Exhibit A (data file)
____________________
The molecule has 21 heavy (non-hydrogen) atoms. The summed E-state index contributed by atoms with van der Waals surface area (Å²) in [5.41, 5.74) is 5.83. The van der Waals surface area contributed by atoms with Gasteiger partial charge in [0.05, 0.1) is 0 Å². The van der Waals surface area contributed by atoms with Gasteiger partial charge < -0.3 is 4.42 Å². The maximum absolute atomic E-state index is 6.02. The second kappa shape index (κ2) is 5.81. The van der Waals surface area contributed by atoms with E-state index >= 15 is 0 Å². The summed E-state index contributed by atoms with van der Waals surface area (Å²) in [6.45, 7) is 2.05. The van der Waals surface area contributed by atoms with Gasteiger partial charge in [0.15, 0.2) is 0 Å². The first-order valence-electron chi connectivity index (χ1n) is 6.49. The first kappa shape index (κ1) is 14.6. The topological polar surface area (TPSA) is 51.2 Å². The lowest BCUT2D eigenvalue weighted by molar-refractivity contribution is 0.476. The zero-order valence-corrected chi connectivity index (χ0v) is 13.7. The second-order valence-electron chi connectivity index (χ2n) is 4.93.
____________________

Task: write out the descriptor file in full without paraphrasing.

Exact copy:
The molecule has 21 heavy (non-hydrogen) atoms. The summed E-state index contributed by atoms with van der Waals surface area (Å²) in [5.41, 5.74) is 5.83. The van der Waals surface area contributed by atoms with Gasteiger partial charge in [0.05, 0.1) is 0 Å². The van der Waals surface area contributed by atoms with Gasteiger partial charge < -0.3 is 4.42 Å². The maximum absolute atomic E-state index is 6.02. The second kappa shape index (κ2) is 5.81. The van der Waals surface area contributed by atoms with E-state index >= 15 is 0 Å². The summed E-state index contributed by atoms with van der Waals surface area (Å²) in [6.45, 7) is 2.05. The van der Waals surface area contributed by atoms with Gasteiger partial charge in [0.15, 0.2) is 0 Å². The first-order valence-electron chi connectivity index (χ1n) is 6.49. The first kappa shape index (κ1) is 14.6. The topological polar surface area (TPSA) is 51.2 Å². The lowest BCUT2D eigenvalue weighted by molar-refractivity contribution is 0.476. The zero-order valence-corrected chi connectivity index (χ0v) is 13.7. The second-order valence-electron chi connectivity index (χ2n) is 4.93.